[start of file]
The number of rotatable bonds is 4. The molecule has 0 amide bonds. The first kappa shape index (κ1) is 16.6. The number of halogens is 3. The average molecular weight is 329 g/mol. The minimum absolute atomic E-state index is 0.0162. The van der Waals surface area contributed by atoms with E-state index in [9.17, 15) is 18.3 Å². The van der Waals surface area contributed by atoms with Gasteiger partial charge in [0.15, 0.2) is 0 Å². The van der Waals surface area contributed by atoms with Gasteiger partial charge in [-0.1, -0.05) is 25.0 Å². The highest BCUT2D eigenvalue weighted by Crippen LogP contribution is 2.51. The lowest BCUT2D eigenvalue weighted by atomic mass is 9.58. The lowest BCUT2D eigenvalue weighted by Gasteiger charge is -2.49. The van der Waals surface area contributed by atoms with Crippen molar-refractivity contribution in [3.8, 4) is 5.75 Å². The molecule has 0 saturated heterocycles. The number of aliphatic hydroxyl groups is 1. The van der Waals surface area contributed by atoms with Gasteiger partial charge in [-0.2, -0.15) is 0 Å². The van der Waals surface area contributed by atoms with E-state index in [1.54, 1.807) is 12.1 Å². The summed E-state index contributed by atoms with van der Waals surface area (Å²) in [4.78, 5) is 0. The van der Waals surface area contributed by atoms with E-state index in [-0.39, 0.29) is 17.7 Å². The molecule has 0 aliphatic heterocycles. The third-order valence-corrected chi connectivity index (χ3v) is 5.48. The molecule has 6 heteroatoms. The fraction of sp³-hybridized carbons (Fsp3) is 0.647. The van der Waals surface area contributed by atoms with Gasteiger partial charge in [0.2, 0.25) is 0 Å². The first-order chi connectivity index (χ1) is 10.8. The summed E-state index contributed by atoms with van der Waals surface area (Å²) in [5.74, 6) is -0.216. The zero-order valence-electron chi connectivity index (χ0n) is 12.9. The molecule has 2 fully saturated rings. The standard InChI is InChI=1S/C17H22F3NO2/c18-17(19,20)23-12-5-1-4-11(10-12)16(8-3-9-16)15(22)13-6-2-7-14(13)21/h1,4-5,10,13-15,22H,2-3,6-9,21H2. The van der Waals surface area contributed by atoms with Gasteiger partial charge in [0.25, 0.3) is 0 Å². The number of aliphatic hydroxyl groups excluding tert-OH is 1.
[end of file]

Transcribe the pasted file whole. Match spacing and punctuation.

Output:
The number of rotatable bonds is 4. The molecule has 0 amide bonds. The first kappa shape index (κ1) is 16.6. The number of halogens is 3. The average molecular weight is 329 g/mol. The minimum absolute atomic E-state index is 0.0162. The van der Waals surface area contributed by atoms with E-state index in [9.17, 15) is 18.3 Å². The van der Waals surface area contributed by atoms with Gasteiger partial charge in [0.15, 0.2) is 0 Å². The van der Waals surface area contributed by atoms with Gasteiger partial charge in [-0.1, -0.05) is 25.0 Å². The highest BCUT2D eigenvalue weighted by Crippen LogP contribution is 2.51. The lowest BCUT2D eigenvalue weighted by atomic mass is 9.58. The lowest BCUT2D eigenvalue weighted by Gasteiger charge is -2.49. The van der Waals surface area contributed by atoms with Crippen molar-refractivity contribution in [3.8, 4) is 5.75 Å². The molecule has 0 saturated heterocycles. The number of aliphatic hydroxyl groups is 1. The van der Waals surface area contributed by atoms with Gasteiger partial charge in [-0.2, -0.15) is 0 Å². The van der Waals surface area contributed by atoms with E-state index in [1.54, 1.807) is 12.1 Å². The summed E-state index contributed by atoms with van der Waals surface area (Å²) in [4.78, 5) is 0. The van der Waals surface area contributed by atoms with E-state index in [-0.39, 0.29) is 17.7 Å². The molecule has 0 aliphatic heterocycles. The third-order valence-corrected chi connectivity index (χ3v) is 5.48. The molecule has 6 heteroatoms. The fraction of sp³-hybridized carbons (Fsp3) is 0.647. The van der Waals surface area contributed by atoms with Gasteiger partial charge in [0.2, 0.25) is 0 Å². The first-order chi connectivity index (χ1) is 10.8. The summed E-state index contributed by atoms with van der Waals surface area (Å²) in [5.74, 6) is -0.216. The zero-order valence-electron chi connectivity index (χ0n) is 12.9. The molecule has 2 fully saturated rings. The standard InChI is InChI=1S/C17H22F3NO2/c18-17(19,20)23-12-5-1-4-11(10-12)16(8-3-9-16)15(22)13-6-2-7-14(13)21/h1,4-5,10,13-15,22H,2-3,6-9,21H2. The van der Waals surface area contributed by atoms with Gasteiger partial charge in [0.25, 0.3) is 0 Å². The number of aliphatic hydroxyl groups excluding tert-OH is 1.